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May 10, 2004


I just compared this to ready.gov, and I realized the problem with the site, apart from the idiotic cartoons: they tell you what to do, but even if they get that right--and they don't always--they don't explain WHY you should do that, what the actual risk of harm is, etc. etc. "Stay put" in the event of a dirty bomb sounds like advice that only makes the government's life easier but might increase your own risk, when you read it on ready.gov. When you read that in addition to making the government's life easier, you protect your family & increase the chances that you're decontaminated more quickly by people who know what they're doing--it's very different, and much more reassuring, and leaves you much more likely to follow the instructions.

they don't explain WHY you should do that, what the actual risk of harm is, etc. etc.

It's my mantra at my day job: Context is key.

I agree, that before reading this, my first thought was screw the authorities, I'm getting the hell out of Dodge. Of course, this is also somewhat informed by the EPA telling us the air near Ground Zero was safer than it actually was.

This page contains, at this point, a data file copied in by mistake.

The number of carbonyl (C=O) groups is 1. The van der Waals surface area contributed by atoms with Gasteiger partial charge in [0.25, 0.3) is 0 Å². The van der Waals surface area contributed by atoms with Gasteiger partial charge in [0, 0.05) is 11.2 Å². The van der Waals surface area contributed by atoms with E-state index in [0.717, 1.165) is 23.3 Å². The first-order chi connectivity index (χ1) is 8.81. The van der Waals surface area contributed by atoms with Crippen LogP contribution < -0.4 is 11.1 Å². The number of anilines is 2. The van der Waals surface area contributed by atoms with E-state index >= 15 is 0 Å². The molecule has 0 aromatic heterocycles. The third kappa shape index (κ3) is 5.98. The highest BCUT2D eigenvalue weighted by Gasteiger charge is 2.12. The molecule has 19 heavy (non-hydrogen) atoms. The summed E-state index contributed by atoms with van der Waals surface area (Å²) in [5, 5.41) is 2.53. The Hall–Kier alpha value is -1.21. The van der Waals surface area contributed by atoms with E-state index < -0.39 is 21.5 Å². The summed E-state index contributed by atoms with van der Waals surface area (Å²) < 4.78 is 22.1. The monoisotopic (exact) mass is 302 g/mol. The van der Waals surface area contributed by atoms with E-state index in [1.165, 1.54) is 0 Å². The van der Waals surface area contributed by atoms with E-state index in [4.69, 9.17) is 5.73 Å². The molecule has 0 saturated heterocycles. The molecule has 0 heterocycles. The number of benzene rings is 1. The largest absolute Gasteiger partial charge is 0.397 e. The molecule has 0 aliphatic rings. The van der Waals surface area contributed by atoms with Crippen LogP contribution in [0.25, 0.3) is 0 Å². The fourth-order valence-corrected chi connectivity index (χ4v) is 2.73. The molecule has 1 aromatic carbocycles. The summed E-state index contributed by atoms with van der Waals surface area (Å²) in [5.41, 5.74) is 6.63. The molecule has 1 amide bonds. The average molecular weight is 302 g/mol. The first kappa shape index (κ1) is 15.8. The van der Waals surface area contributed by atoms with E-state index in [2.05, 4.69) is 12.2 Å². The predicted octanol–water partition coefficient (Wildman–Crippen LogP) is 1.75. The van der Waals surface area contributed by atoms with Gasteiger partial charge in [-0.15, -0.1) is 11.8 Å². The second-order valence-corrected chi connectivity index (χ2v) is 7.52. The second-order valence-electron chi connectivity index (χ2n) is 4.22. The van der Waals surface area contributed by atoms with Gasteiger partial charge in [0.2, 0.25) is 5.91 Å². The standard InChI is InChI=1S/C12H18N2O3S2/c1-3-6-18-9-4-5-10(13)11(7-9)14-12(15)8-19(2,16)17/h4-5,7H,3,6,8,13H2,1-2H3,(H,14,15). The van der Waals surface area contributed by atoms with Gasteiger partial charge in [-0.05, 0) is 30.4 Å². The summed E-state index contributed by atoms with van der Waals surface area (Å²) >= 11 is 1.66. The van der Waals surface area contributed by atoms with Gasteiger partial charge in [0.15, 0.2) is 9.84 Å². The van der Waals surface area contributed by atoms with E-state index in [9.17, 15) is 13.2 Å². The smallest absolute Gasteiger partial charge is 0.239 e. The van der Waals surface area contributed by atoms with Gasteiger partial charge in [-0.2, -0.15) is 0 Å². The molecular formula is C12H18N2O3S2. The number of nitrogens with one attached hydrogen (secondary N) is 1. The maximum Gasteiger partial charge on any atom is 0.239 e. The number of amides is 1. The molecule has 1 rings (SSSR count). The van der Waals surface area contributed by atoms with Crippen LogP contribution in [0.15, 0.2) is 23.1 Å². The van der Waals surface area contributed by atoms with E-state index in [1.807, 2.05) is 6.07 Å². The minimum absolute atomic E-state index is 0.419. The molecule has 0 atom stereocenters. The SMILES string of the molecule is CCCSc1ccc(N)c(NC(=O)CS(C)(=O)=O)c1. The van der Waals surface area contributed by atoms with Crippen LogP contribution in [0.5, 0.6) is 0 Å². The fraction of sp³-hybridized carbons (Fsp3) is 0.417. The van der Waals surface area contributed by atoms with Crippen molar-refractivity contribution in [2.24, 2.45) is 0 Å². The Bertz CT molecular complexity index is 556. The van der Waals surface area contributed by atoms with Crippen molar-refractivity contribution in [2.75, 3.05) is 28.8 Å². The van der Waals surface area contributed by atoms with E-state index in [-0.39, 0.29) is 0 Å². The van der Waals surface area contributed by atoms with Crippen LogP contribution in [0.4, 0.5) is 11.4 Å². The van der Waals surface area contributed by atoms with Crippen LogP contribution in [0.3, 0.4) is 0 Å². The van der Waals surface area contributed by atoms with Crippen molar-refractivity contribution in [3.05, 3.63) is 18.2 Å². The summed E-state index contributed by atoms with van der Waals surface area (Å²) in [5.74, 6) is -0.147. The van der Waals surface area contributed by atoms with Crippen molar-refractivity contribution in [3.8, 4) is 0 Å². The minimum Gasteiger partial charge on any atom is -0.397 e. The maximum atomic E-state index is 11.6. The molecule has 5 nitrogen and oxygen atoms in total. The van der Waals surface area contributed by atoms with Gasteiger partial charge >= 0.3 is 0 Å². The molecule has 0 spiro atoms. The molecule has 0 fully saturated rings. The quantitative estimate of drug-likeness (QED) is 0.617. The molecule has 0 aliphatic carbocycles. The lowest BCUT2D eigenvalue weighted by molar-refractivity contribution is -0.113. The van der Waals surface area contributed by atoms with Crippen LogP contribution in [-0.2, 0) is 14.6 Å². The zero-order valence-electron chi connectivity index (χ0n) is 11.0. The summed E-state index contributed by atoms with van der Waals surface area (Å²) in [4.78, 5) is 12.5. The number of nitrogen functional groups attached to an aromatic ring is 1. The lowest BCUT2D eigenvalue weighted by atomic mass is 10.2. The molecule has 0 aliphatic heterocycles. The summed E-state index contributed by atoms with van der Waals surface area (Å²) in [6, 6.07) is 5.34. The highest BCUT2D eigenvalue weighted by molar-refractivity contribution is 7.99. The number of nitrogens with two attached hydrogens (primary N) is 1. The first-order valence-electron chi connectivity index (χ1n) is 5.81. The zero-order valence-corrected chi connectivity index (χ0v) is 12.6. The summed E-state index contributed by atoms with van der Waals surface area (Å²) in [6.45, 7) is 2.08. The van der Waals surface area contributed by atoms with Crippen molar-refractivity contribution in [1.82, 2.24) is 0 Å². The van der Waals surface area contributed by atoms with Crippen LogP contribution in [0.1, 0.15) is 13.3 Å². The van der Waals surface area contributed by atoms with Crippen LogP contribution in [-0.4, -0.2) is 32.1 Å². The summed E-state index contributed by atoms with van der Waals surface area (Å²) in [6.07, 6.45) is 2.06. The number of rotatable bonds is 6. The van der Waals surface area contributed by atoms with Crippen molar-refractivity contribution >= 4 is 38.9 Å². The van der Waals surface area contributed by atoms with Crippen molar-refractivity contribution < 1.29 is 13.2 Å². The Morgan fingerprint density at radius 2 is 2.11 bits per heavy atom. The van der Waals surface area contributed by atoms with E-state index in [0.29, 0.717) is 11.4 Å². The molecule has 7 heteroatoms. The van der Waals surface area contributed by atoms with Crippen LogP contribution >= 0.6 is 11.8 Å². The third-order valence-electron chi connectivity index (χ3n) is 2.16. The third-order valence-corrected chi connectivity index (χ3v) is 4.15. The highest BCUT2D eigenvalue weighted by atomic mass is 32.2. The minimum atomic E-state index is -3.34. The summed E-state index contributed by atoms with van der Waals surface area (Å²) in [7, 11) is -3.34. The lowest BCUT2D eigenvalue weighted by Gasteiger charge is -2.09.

thanks so much for the info, it really did help me alot. can the next one in the series be about ricin or whatever they are going to drop into the subways at some point? it's like the Tokyo subway thing, if people in one's own country do this stuff to each other, then the nation's foe's will do the same (i.e. the Murrow building to the WTC).

I agree that a radiological bomb is probably not much more of a danger than a large normal bomb. I don't think that is the point of it. It is a statement of intention--we don't have a real nuclear bomb, but as soon as we do your city is toast.

That reminds me of something someone noted in the Vanderbilt thread Sebastian:

Q: Why hasn't Israel had a dirty bomb exploded against them?

A: Because they would clean it up and go on...... and all the fear tactics would be ruined.

Don't know how true that is, but it shows that those supposedly in the know don't panic anywhere near as much about "dirty bombs" as those of us simply reading the mainstream press may.

The Fafblog is on the case...


This is why I don't watch 24. One of the season premieres had them briefing the president on the possible threats, and when they talked about the sheer number of casualties a dirty bomb would cause, I was like, sheesh, they didn't do their homework at all.

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